The American Dream has drawn countless people to the US-Mexico border in search of better opportunities and a prosperous life. But behind the promised land of opportunity lies a challenging and often discouraging reality. The long lines that stretch across the border must be a tangible reminder of living in the United States. That is, the sacrifice that people are willing to make, and start the time in the process of crossing the border.
We just imagine ourselves standing in an endless line of eager visitors and US citizens. For many, this plot represents a constant battle for survival and desperate search opportunities. Those who are first and second generations and do not find better hope in the northern region, are forced to live alone across the border in Tijuana.
Waiting in line at the border has become a central part of daily life for those wishing to enter the United States. Surprisingly, they spend an average of 60 hours a month on this process, which translates to 720 hours a year. Over the course of 20 years, which roughly represents the useful life of a working person, it is estimated to be about 14,400 hours, equivalent to 600 days or about 2 years of your life, simply waiting in line. Although it can be argued that everything is paid for in life time, because we work at the end of profit, yet you are just there waiting in line, and you do not gain anything from it.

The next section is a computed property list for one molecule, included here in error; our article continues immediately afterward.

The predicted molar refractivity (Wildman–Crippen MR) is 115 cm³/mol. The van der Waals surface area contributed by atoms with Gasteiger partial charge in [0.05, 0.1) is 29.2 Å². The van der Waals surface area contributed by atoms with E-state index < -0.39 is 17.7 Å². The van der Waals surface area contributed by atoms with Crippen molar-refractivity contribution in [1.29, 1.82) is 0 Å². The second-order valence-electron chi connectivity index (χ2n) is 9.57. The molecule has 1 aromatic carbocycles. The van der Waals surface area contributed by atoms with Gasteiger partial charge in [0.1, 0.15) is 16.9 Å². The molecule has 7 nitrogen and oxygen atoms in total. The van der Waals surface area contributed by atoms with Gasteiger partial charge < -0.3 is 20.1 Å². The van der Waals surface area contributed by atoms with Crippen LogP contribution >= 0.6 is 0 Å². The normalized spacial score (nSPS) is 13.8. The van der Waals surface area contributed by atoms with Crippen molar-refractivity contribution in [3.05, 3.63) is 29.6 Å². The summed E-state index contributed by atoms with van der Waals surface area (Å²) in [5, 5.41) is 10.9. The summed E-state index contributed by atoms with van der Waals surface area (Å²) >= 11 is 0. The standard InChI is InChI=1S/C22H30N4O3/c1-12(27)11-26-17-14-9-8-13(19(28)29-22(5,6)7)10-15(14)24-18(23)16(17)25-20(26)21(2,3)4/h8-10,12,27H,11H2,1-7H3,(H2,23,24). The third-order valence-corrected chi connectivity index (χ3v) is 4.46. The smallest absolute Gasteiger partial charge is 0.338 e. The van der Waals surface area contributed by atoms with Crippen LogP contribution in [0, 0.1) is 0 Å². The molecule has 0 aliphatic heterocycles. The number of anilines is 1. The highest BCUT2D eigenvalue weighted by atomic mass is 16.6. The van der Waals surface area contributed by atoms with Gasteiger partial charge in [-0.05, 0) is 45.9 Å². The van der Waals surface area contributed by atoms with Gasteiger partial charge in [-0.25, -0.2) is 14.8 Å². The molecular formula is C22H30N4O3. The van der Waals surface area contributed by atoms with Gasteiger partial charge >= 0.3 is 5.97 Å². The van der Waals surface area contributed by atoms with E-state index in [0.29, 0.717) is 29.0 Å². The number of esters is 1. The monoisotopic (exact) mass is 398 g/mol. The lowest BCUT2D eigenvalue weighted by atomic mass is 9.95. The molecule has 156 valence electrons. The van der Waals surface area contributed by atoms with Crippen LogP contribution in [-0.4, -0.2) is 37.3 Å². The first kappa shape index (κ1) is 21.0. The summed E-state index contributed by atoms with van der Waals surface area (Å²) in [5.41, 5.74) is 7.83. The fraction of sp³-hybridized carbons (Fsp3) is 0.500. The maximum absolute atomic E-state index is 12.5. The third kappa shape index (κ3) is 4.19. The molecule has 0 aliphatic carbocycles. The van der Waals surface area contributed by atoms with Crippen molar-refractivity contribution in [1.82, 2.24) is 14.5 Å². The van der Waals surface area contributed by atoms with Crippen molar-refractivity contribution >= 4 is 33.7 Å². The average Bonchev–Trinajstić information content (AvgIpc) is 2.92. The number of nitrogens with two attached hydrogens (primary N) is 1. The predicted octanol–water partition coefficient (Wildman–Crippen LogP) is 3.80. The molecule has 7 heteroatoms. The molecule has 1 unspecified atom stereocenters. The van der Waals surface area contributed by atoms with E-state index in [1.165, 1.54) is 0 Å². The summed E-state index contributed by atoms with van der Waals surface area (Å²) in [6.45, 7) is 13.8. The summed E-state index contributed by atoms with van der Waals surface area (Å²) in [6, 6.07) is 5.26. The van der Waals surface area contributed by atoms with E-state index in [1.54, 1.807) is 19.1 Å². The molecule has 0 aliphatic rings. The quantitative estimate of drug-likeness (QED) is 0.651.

After these numbers, lives are ruined, opportunities are missed and dreams slowly disappear. Those who are in these verses must use their energy, energy and hope to seek a better life.
This situation also highlights the inequality and lack of existing resources in Mexico and the United States. Those who are forced to wait for endless hours bear witness to the economic and social differences between the two countries. Frustration and a sense of injustice are growing when they see how their neighbors enjoy a successful life across the border, especially those English people who have the best opportunities.
In this sense, the French sociologist Pierre Bourdieu says that inequalities are perpetuated and reproduced through education, culture and economics. Bourdieu argues that inequality is not simply the result of individual differences or individual capabilities, but is implicated in broader social and symbolic structures.
Life itself is the price that many are willing to cross the borders of the earth. Endless lines and time are wasted unless a small fraction of people face the cost. Behind each in that order is a story, a struggle, and a desire for a better life. It is therefore necessary to consider these factors and to submit to the causes of migration and inequality.